Moscow's Economic Imperatives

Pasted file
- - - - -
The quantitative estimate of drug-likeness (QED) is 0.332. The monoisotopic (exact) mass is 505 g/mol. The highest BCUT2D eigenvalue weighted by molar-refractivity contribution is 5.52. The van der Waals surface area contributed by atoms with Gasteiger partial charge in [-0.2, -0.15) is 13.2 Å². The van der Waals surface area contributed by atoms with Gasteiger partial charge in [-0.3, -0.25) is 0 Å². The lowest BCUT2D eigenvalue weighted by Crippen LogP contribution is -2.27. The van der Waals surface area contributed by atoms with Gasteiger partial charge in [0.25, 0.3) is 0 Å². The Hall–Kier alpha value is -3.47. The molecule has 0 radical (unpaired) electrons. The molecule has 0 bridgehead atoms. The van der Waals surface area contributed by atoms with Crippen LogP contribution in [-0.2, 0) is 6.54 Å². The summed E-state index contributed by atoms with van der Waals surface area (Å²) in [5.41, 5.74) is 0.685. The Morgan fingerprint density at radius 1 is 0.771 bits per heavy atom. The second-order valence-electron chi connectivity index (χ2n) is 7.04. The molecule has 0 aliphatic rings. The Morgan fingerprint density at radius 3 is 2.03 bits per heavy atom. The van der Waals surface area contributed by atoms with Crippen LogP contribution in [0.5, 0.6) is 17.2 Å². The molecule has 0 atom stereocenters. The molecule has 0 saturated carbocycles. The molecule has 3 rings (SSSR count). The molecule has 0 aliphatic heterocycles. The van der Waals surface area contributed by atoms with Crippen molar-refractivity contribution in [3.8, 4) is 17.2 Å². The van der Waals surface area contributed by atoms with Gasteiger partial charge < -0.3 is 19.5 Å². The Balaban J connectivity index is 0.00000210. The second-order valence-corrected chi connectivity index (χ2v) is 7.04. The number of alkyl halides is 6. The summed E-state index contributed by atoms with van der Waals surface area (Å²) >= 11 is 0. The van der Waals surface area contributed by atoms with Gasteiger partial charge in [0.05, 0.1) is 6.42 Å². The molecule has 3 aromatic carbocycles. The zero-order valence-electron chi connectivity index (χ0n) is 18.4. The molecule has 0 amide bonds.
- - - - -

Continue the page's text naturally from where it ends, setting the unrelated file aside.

THE leaders of the failed coup in Moscow said a central purpose of their actions was to relieve the Soviet Union's shortage of food and housing. How would they have done it? By opening warehouses? That would have been a palliative at best. By ordering soldiers to help with the harvest? If the coup had lasted, most soldiers would have been otherwise occupied.In truth, the men who tried to shunt Mikhail Gorbachev aside didn't have a clue. Communist planning, while able to quickly industrialize a society at extreme costs in human rights and lives, has proven itself utterly unable to distribute resources and goods within a complex economy. The only mechanism for doing that is a free market. Such a market is stirring in the land of Lenin. A "shadow economy," with small entrepreneurs selling everything from computers to potatoes, fills the gap for many Soviet consumers who find the shelves empty in state-run stores. Coup leaders might have tried to crack down on these "economic saboteurs and would thus have exposed the real saboteurs, the old-line Marxists themselves. Mr. Gorbachev knows a free market has to be encouraged, but in the past he has tried to implement the new economics without offending, too sharply, the old dogmas. It was an impossibility, and he should be returning to Moscow wiser about such matters. When it came to the most critical economic reform of all - private property, no strings attached - Gorbachev has tended to equivocate. But what the Soviet economy needs by the bushelful are incentives for people to work hard because they know the rewards wi ll be theirs. The coup further damaged the economy it hoped to salvage. Western investments and aid are in cold storage. Such outside help has so far had a relatively small impact on the Soviet economy. But the $3 billion already invested in 2,000 Soviet firms is essential seed money. Much more is needed. Men like Boris Yeltsin and his economic advisers want to move unreservedly toward a free market. Particularly after the coup, they may have the popular support needed to push ahead with the sometimes painful reforms required if a vigorous free market is ever to emerge from the shadows.